So dumb. A parent decided to disregard the fact that the book is located in the adult section and gives it to her kid to read, and then is horrified when it turns out to be an adult book?

I’ve not read Neonomicon, but I think adult readers should have the right to choose for themselves whether or not the book is suitable, rather than have one individual censor the work, in direct opposition to the council ruling on the matter.

“Flipped through,” my ass. How do you look at any page of Neonomicon and not immediately see that it’s not appropriate for kids?

It seesm like when it comes to trade paperbacks and GNs is that a lot of times they drop the “Mature” tag once they’re in collected form. I’m not really sure why they do that–as it’s always next to the UPC when they’re single issues.

And then there are books that were never singles to begin with and never had a label. So it can be confusing for parents who think that something “toon” looking is for kids. Sufficed to say, when it doubt….

ASK A LIBRARIAN!

Thats what they’re there for!

I just read this over Thanksgiving (a little underwhelmed by the shallowness of the Lovecraft references but I guess that was part of the “point”). Regardless of my opinion, I don’t see how you could “flip through” this book and not see that it’s very graphic. A solid fourth of this book is sex and nudity — she really must have just glanced at the opening pages and not very closely at that.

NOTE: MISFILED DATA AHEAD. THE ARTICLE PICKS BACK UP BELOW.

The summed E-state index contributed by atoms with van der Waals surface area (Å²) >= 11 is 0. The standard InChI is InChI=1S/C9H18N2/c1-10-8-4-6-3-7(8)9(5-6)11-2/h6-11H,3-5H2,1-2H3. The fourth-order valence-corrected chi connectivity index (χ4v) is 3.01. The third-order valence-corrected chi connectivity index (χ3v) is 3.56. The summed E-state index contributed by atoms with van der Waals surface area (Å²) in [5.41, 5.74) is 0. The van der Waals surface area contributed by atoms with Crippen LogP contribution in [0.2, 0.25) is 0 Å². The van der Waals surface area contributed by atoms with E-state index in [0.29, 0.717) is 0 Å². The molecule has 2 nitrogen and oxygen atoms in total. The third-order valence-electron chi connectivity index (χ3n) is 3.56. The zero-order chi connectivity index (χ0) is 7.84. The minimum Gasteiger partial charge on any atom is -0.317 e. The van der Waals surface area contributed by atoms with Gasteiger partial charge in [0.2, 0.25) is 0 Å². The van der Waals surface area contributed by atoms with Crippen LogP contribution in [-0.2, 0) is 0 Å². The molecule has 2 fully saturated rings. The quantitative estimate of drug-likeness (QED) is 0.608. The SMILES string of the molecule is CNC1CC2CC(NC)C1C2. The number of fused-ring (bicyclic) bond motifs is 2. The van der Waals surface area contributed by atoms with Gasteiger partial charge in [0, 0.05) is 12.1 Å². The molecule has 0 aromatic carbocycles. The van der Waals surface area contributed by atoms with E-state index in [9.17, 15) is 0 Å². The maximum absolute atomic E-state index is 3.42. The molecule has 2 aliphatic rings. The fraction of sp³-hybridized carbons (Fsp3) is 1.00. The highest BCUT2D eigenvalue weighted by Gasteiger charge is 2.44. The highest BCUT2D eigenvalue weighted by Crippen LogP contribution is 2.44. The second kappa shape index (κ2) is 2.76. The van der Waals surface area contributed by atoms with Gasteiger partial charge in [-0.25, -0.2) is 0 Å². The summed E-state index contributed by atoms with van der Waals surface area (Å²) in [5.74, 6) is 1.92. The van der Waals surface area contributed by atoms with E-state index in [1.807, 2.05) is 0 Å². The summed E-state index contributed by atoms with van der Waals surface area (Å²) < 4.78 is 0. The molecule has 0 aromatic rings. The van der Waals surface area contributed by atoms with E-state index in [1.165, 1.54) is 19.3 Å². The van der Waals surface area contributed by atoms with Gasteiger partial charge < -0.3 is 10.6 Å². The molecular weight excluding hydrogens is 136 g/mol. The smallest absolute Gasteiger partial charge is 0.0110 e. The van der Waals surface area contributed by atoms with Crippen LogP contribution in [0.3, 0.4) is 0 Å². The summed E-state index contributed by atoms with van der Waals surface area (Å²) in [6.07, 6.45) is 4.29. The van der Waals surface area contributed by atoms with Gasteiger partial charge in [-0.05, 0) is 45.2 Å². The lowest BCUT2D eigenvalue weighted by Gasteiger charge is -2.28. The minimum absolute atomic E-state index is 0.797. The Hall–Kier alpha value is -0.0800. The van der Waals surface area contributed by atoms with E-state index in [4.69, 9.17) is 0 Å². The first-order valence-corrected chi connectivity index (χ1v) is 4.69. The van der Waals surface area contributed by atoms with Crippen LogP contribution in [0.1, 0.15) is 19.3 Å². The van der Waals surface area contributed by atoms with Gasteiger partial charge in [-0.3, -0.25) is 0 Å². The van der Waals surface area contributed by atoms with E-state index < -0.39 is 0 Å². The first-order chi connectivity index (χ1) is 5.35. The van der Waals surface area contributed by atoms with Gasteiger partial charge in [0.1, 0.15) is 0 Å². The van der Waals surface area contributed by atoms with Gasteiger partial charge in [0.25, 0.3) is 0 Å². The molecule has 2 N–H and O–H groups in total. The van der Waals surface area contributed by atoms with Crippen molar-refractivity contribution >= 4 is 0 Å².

The book was shelved in the adult section of the library. The parent was in error.

I don’t know why adults would want to read this book as it’s terrible.

We’re so afraid to step on toes, we don’t look up often enough to see where we are walking.

I am not from US and I love this book. It led me to search for the Courtyard companiion, revisit HPL, I recommended it to may friends as I think the book has gone relatively unnoticed.

Intro aside, I wanted to say I bought the TPB in a US comic book store and was kinda startled to see it had no “Mature Content” or Warning on the cover. It was just there in the “M” for Moore if I remember correctly, in a comic book store in Philly. I grabbed it with curiosity as I was midly aware of its release, and immediately started chuckling as I browsed it. I decided to buy it on the spot, but I was chuckling as I am very used to check out the “adult” comics in other sections of stores, and this was innocently lying there among other Moore’s works, like “V” and etc…

Not that I care, but you know, the MAX comics I think have something in that line, and this goes very far beyond that line. I even wondered if the owner could not sued for having that book lying around.

It was in the adult section.

She was also totally okay with the thought of it being a comic about murder, just not sex.